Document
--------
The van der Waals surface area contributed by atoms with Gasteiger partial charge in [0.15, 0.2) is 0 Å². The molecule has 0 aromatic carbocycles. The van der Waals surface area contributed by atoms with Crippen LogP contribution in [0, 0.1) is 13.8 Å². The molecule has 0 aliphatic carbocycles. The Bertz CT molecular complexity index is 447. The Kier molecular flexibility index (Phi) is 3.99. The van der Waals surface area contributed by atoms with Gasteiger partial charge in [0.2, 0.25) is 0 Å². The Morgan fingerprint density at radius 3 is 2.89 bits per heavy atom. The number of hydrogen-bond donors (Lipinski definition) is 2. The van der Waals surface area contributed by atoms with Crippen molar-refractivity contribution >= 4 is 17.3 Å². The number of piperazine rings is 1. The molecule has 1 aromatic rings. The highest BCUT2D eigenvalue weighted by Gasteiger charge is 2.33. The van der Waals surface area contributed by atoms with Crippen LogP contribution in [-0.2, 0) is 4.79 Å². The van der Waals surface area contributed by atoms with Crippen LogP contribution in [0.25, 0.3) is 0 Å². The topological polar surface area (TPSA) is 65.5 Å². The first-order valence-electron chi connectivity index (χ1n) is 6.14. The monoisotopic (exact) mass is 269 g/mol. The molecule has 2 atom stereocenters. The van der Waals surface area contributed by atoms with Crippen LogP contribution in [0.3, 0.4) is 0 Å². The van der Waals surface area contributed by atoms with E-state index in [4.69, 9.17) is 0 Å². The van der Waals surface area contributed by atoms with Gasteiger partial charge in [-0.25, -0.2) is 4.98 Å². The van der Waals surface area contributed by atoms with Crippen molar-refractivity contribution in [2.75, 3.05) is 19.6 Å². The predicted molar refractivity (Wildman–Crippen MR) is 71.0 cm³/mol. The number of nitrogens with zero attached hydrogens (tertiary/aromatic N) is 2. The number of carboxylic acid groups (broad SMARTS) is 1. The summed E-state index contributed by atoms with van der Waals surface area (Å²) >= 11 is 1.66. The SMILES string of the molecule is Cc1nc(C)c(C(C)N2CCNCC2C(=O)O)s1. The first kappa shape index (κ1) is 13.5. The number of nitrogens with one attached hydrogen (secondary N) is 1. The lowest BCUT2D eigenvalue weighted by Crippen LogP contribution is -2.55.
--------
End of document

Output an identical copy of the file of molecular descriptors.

The van der Waals surface area contributed by atoms with Gasteiger partial charge in [0.15, 0.2) is 0 Å². The molecule has 0 aromatic carbocycles. The van der Waals surface area contributed by atoms with Crippen LogP contribution in [0, 0.1) is 13.8 Å². The molecule has 0 aliphatic carbocycles. The Bertz CT molecular complexity index is 447. The Kier molecular flexibility index (Phi) is 3.99. The van der Waals surface area contributed by atoms with Gasteiger partial charge in [0.2, 0.25) is 0 Å². The Morgan fingerprint density at radius 3 is 2.89 bits per heavy atom. The number of hydrogen-bond donors (Lipinski definition) is 2. The van der Waals surface area contributed by atoms with Crippen molar-refractivity contribution >= 4 is 17.3 Å². The number of piperazine rings is 1. The molecule has 1 aromatic rings. The highest BCUT2D eigenvalue weighted by Gasteiger charge is 2.33. The van der Waals surface area contributed by atoms with Crippen LogP contribution in [-0.2, 0) is 4.79 Å². The van der Waals surface area contributed by atoms with Crippen LogP contribution in [0.25, 0.3) is 0 Å². The topological polar surface area (TPSA) is 65.5 Å². The first-order valence-electron chi connectivity index (χ1n) is 6.14. The monoisotopic (exact) mass is 269 g/mol. The molecule has 2 atom stereocenters. The van der Waals surface area contributed by atoms with Crippen LogP contribution in [0.3, 0.4) is 0 Å². The van der Waals surface area contributed by atoms with E-state index in [4.69, 9.17) is 0 Å². The van der Waals surface area contributed by atoms with Gasteiger partial charge in [-0.25, -0.2) is 4.98 Å². The van der Waals surface area contributed by atoms with Crippen molar-refractivity contribution in [2.75, 3.05) is 19.6 Å². The predicted molar refractivity (Wildman–Crippen MR) is 71.0 cm³/mol. The number of nitrogens with zero attached hydrogens (tertiary/aromatic N) is 2. The number of carboxylic acid groups (broad SMARTS) is 1. The summed E-state index contributed by atoms with van der Waals surface area (Å²) >= 11 is 1.66. The SMILES string of the molecule is Cc1nc(C)c(C(C)N2CCNCC2C(=O)O)s1. The first kappa shape index (κ1) is 13.5. The number of nitrogens with one attached hydrogen (secondary N) is 1. The lowest BCUT2D eigenvalue weighted by Crippen LogP contribution is -2.55.